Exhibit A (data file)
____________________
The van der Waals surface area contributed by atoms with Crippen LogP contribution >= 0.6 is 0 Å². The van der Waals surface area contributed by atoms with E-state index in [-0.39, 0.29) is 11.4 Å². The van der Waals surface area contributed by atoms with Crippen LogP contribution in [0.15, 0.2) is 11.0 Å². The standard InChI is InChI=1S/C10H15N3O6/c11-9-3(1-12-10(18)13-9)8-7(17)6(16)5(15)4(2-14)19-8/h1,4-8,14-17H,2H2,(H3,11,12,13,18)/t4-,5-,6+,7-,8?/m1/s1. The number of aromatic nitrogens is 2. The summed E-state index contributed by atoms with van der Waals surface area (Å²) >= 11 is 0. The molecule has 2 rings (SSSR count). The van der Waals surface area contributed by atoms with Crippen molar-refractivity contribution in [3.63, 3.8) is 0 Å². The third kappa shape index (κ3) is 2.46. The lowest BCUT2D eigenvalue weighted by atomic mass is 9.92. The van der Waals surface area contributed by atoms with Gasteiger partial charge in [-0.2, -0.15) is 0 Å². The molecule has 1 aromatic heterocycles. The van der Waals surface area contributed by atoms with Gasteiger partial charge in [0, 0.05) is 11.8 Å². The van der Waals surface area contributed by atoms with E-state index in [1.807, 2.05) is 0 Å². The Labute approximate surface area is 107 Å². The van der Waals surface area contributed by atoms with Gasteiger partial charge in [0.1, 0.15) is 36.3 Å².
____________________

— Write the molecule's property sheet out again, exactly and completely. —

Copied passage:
The van der Waals surface area contributed by atoms with Crippen LogP contribution >= 0.6 is 0 Å². The van der Waals surface area contributed by atoms with E-state index in [-0.39, 0.29) is 11.4 Å². The van der Waals surface area contributed by atoms with Crippen LogP contribution in [0.15, 0.2) is 11.0 Å². The standard InChI is InChI=1S/C10H15N3O6/c11-9-3(1-12-10(18)13-9)8-7(17)6(16)5(15)4(2-14)19-8/h1,4-8,14-17H,2H2,(H3,11,12,13,18)/t4-,5-,6+,7-,8?/m1/s1. The number of aromatic nitrogens is 2. The summed E-state index contributed by atoms with van der Waals surface area (Å²) >= 11 is 0. The molecule has 2 rings (SSSR count). The van der Waals surface area contributed by atoms with Crippen molar-refractivity contribution in [3.63, 3.8) is 0 Å². The third kappa shape index (κ3) is 2.46. The lowest BCUT2D eigenvalue weighted by atomic mass is 9.92. The van der Waals surface area contributed by atoms with Gasteiger partial charge in [-0.2, -0.15) is 0 Å². The molecule has 1 aromatic heterocycles. The van der Waals surface area contributed by atoms with Gasteiger partial charge in [0, 0.05) is 11.8 Å². The van der Waals surface area contributed by atoms with E-state index in [1.807, 2.05) is 0 Å². The Labute approximate surface area is 107 Å². The van der Waals surface area contributed by atoms with Gasteiger partial charge in [0.1, 0.15) is 36.3 Å².